Measurement-based climatology of aerosol direct radiative effect, its sensitivities, and uncertainties from a background southeast US site
Abstract. Aerosol optical properties measured at Appalachian State University's co-located NASA AERONET and NOAA ESRL aerosol network monitoring sites over a nearly four-year period (June 2012–Feb 2016) are used, along with satellite-based surface reflectance measurements, to study the seasonal variability of diurnally averaged clear sky aerosol direct radiative effect (DRE) and radiative efficiency (RE) at the top-of-atmosphere (TOA) and at the surface. Aerosol chemistry and loading at the Appalachian State site are likely representative of the background southeast US (SE US), home to high summertime aerosol loading and one of only a few regions not to have warmed during the 20th century. This study is the first multi-year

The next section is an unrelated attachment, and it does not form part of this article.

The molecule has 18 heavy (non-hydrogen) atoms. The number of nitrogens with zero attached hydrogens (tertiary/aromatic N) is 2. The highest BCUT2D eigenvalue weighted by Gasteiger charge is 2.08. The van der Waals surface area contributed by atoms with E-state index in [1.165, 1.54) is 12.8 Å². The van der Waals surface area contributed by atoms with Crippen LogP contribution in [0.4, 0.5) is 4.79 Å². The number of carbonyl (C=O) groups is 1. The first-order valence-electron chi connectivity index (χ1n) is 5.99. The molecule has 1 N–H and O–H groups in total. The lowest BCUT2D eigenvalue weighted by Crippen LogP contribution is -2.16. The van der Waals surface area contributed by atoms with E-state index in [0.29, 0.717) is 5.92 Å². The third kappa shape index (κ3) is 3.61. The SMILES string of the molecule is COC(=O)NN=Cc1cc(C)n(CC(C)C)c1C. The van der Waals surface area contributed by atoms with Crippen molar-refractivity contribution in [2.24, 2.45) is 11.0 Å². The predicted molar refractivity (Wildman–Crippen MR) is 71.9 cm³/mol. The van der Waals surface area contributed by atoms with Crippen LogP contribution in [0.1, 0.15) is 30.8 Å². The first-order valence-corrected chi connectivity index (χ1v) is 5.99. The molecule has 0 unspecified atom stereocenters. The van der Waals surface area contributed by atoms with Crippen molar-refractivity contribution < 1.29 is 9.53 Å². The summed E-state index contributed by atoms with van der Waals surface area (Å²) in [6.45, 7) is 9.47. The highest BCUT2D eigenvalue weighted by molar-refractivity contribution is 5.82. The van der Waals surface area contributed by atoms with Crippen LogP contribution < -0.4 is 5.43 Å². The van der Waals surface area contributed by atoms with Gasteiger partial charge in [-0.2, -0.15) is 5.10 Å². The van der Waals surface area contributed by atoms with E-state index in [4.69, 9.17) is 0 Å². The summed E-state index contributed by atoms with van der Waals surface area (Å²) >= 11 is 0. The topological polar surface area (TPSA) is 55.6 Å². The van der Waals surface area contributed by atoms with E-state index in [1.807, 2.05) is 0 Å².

ground truth DRE study in the SE US, using aerosol network data products that are often used to validate satellite-based aerosol retrievals. The study is also the first in the SE US to quantify DRE uncertainties and sensitivities to aerosol optical properties and surface reflectance, including their seasonal dependence.Median DRE for the study period is −2.9 W m−2 at the TOA and −6.1 W m−2 at the surface. Monthly median and monthly mean DRE at the TOA (surface) are −1 to −2 W m−2 (−2 to −3 W m−2) during winter months and −5 to −6 W m−2 (−10 W m−2) during summer months. The DRE cycles follow the annual cycle of aerosol optical depth (AOD), which is 9 to 10 times larger in summer than in winter. Aerosol RE is anti-correlated with DRE, with winter values 1.5 to 2 times more negative than summer values. Due to the large seasonal dependence of aerosol DRE and RE, we quantify the sensitivity of DRE to aerosol optical properties and surface reflectance, using a calendar day representative of each season (21 December for winter; 21 March for spring, 21 June for summer, and 21 September for fall). We use these sensitivities along with measurement uncertainties of aerosol optical properties and surface reflectance to calculate DRE uncertainties. We also estimate uncertainty in calculated diurnally-averaged DRE due to diurnal aerosol variability. Aerosol DRE at both the TOA and surface is most sensitive to changes in AOD, followed by single-scattering albedo (ω0). One exception is under the high summertime aerosol loading conditions (AOD ≥ 0.15 at 550 nm), when sensitivity of TOA DRE to ω0 is comparable to that of AOD. Aerosol DRE is less sensitive to changes in scattering asymmetry parameter (g) and surface reflectance (R). While DRE sensitivity to AOD varies by only ∼ 25 to 30 % with season, DRE sensitivity to ω0, g, and R largely follow the annual AOD cycle at APP, varying by factors of 8 to 15 with season. Since the measurement uncertainties of AOD, ω0, g, and R are comparable at Appalachian State, their relative contributions to DRE uncertainty are largely influenced by their (seasonally dependent) DRE sensitivity values, which suggests that the seasonal dependence of DRE uncertainty must be accounted for. Clear sky aerosol DRE uncertainty at the TOA (surface) due to measurement uncertainties ranges from 0.45 (0.75 W m−2) for December to 1.1 (1.6 W m−2) for June. Expressed as a fraction of DRE computed using monthly median aerosol optical properties and surface reflectance, the DRE uncertainties at TOA (surface) are 20 to 24 % (15 to 22 %) for March, June, and September and 49 (50 %) for DEC. The relatively low DRE uncertainties are largely due to the low uncertainty in AOD measured by AERONET. Use of satellite-based AOD measurements by MODIS in the DRE calculations increases DRE uncertainties by a factor of 2 to 5 and DRE uncertainties are dominated by AOD uncertainty for all seasons. Diurnal variability in AOD (and to a lesser extent g) contributes to uncertainties in DRE calculated using daily-averaged aerosol optical properties that are slightly larger (by ∼ 20 to 30 %) than DRE uncertainties due to measurement uncertainties during summer and fall, with comparable uncertainties during winter and spring.